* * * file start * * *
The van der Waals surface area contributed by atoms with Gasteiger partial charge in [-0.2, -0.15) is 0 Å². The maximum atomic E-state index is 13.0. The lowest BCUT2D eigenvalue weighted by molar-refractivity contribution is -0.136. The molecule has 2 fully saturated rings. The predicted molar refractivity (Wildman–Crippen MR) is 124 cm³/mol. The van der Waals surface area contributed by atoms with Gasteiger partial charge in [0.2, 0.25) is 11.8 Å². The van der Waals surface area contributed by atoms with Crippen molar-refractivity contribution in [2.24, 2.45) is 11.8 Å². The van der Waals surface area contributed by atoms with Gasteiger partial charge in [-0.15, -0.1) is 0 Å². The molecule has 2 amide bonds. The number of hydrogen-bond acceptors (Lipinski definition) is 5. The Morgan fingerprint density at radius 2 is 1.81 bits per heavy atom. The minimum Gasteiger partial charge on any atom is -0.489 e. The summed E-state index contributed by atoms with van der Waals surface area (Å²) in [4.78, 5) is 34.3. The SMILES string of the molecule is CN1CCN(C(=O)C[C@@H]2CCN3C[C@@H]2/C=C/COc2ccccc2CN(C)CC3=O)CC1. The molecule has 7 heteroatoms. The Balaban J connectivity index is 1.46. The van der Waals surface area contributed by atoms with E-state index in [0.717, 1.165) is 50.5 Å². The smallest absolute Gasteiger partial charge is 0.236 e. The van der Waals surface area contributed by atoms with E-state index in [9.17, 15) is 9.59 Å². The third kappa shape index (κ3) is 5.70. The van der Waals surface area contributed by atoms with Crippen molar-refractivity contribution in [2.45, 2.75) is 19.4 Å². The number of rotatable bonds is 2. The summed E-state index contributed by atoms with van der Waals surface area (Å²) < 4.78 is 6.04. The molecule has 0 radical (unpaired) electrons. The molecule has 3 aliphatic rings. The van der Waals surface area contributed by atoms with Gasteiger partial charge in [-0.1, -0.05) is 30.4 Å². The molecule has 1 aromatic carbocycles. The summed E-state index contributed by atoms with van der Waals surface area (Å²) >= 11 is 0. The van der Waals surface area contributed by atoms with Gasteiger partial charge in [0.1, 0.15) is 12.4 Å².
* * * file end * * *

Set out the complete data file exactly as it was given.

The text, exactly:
The van der Waals surface area contributed by atoms with Gasteiger partial charge in [-0.2, -0.15) is 0 Å². The maximum atomic E-state index is 13.0. The lowest BCUT2D eigenvalue weighted by molar-refractivity contribution is -0.136. The molecule has 2 fully saturated rings. The predicted molar refractivity (Wildman–Crippen MR) is 124 cm³/mol. The van der Waals surface area contributed by atoms with Gasteiger partial charge in [0.2, 0.25) is 11.8 Å². The van der Waals surface area contributed by atoms with Crippen molar-refractivity contribution in [2.24, 2.45) is 11.8 Å². The van der Waals surface area contributed by atoms with Gasteiger partial charge in [-0.15, -0.1) is 0 Å². The molecule has 2 amide bonds. The number of hydrogen-bond acceptors (Lipinski definition) is 5. The Morgan fingerprint density at radius 2 is 1.81 bits per heavy atom. The minimum Gasteiger partial charge on any atom is -0.489 e. The summed E-state index contributed by atoms with van der Waals surface area (Å²) in [4.78, 5) is 34.3. The SMILES string of the molecule is CN1CCN(C(=O)C[C@@H]2CCN3C[C@@H]2/C=C/COc2ccccc2CN(C)CC3=O)CC1. The molecule has 7 heteroatoms. The Balaban J connectivity index is 1.46. The van der Waals surface area contributed by atoms with E-state index in [0.717, 1.165) is 50.5 Å². The smallest absolute Gasteiger partial charge is 0.236 e. The van der Waals surface area contributed by atoms with E-state index in [9.17, 15) is 9.59 Å². The third kappa shape index (κ3) is 5.70. The van der Waals surface area contributed by atoms with Crippen molar-refractivity contribution in [2.45, 2.75) is 19.4 Å². The number of rotatable bonds is 2. The summed E-state index contributed by atoms with van der Waals surface area (Å²) < 4.78 is 6.04. The molecule has 0 radical (unpaired) electrons. The molecule has 3 aliphatic rings. The van der Waals surface area contributed by atoms with Gasteiger partial charge in [-0.1, -0.05) is 30.4 Å². The molecule has 1 aromatic carbocycles. The summed E-state index contributed by atoms with van der Waals surface area (Å²) >= 11 is 0. The van der Waals surface area contributed by atoms with Gasteiger partial charge in [0.1, 0.15) is 12.4 Å².